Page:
Attention; Axons; Brain; Memory; Neurobiology; Neurosciences; Synapses
Our laboratory is investigating the cellular mechanisms of cortical function.
How Does the Brain Work?
How does the brain work? Most neuroscientists, including us, became interested in studying the nervous system because of this question. In our laboratory, we reframe this question as: How does an animal gather and process information, make a decision, and act on that decision? It is on this question that our laboratory is attempting to gain insight by examining how an animal performs a decision making task. One example of such a task is detecting a sound embedded in a complex series of sounds and responding to receive a reward.
Extensive Research Description
Optimal State for Neural and Behavioral Performance
One of the first things we noticed was that the ability of animals to perform the task varied rapidly (seconds) and continuously, even though the animals were clearly awake the entire time. We imagine this is similar to either “seminar behavior” where your attention on the lecture waxes and wanes periodically, or “drowsy driving”, where you periodically lose focus on the task at hand. By measuring brain state electrically, and measuring the diameter of the pupil, we found that there is an optimal state for performance of the task, and that this optimal state occurred when the animal is “in the zone”, meaning exhibiting neither too little nor too much arousal. We are now examining the precise neural circuits (e.g. acetylcholine and norepinephrine) that may be responsible for the determination of this optimal state for performance.
Cortical Coding Efficiency:
Stimulation of the cortex with natural stimuli, particularly in the waking, attentive state, gives rise to highly efficient and reliable neuronal responses. We are examining the mechanisms underlying this efficiency and reliability.
Neural Circuits of Brain Processing:
By examining how neurons operate electically, and how they talk to each other chemically, we are uncovering the neural circuits responsible for behavior. We are particularly interested in the neural circuits that transforms a sensory input into a decision that is then implemented in an action. We find great hope that revealing these neural circuits will increase our understanding of not only the ordered, but also the disordered, human brain.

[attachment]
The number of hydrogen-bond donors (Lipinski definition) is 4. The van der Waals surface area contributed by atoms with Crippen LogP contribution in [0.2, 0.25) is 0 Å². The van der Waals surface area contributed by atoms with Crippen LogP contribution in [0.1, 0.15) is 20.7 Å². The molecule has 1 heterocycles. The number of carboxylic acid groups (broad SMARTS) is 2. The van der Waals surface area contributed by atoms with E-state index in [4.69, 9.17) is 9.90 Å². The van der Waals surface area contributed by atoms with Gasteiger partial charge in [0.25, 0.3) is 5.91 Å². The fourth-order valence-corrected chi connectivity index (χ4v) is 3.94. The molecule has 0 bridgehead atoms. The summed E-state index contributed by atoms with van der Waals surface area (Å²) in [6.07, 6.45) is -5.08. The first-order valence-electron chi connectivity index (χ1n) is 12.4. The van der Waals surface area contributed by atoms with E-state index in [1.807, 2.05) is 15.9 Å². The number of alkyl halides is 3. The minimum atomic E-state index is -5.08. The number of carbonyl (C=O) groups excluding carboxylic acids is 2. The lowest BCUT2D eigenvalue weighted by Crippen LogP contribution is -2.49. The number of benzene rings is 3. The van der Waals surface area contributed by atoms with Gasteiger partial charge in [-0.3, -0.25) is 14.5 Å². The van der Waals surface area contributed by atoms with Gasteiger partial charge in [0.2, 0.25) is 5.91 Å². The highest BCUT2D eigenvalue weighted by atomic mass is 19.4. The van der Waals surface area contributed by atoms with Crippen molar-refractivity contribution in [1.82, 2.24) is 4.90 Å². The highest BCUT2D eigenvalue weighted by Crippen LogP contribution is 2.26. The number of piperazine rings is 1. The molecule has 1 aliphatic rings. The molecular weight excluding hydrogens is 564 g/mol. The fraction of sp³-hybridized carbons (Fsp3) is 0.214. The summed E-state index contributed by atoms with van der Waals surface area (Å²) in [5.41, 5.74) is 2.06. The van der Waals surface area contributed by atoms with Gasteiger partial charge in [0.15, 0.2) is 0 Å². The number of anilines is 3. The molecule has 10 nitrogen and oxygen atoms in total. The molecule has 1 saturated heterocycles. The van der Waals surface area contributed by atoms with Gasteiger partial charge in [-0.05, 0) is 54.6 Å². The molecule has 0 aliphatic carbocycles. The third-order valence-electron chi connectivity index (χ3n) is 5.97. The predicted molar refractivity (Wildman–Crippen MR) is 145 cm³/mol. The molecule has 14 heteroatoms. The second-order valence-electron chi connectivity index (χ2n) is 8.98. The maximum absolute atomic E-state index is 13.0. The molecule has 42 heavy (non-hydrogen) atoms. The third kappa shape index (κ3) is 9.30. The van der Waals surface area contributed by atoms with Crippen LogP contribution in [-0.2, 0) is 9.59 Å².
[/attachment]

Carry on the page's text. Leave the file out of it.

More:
- Cortical Membrane Potential Signature of Optimal States for Sensory Signal Detection. McGinley MJ, David SV, McCormick DA. Neuron. 2015 Jul 1;87(1):179-92
- Competing Neural Ensembles in Motor Cortex Gate Goal-Directed Motor Output. Zagha E, Ge X, McCormick DA. Neuron. 2015 Nov 4;88(3):565-77.
- Waking State: Rapid Variations Modulate Neural and Behavioral Responses. McGinley MJ, Vinck M, Reimer J, Batista-Brito R, Zagha E, Cadwell CR, Tolias AS, Cardin JA, McCormick DA. Neuron. 2015 Sep 23;87(6):1143-61
- Zagha E, Casale AE, Sachdev RN, McGinley MJ, McCormick DA. (2013) Motor cortex feedback influences sensory processing by modulating network state. Neuron 79(3):567-78.
- Tahvildari B, Wölfel M, Duque A, McCormick DA. Selective functional interactions between excitatory and inhibitory cortical neurons and differential contribution to persistent activity of the slow oscillation. J Neurosci. 2012 Aug 29;32(35):12165-79.
- Frohlich, F., McCormick, D.A. Endogenous electric fields may guide neocortical network activity. Neuron. 2010 Jul 15;67(1):129-43.
- Haider B, Krause MR, Duque A, Yu Y, Touryan J, Mazer JA, McCormick DA. Synaptic and network mechanisms of sparse and reliable visual cortical activity during nonclassical receptive field stimulation. Neuron. 2010 Jan 14;65(1):107-21.
- Haider, B. and McCormick D.A. (2009) Rapid neocortical dynamics: cellular and network mechanisms. Neuron 62: 171-189.
- Yu, Y., Shu, Y., McCormick D.A. (2008) Cortical action potential backpropagation explains spike threshold variability and rapid-onset kinetics. Journal of Neuroscience 28: 7260-7272.
- Hasenstaub, A., Sachdev, R.N.S., McCormick, D.A. (2007) State changes rapidly modulate cortical neuronal responsiveness. J. Neurosci. 27: 9607-9622.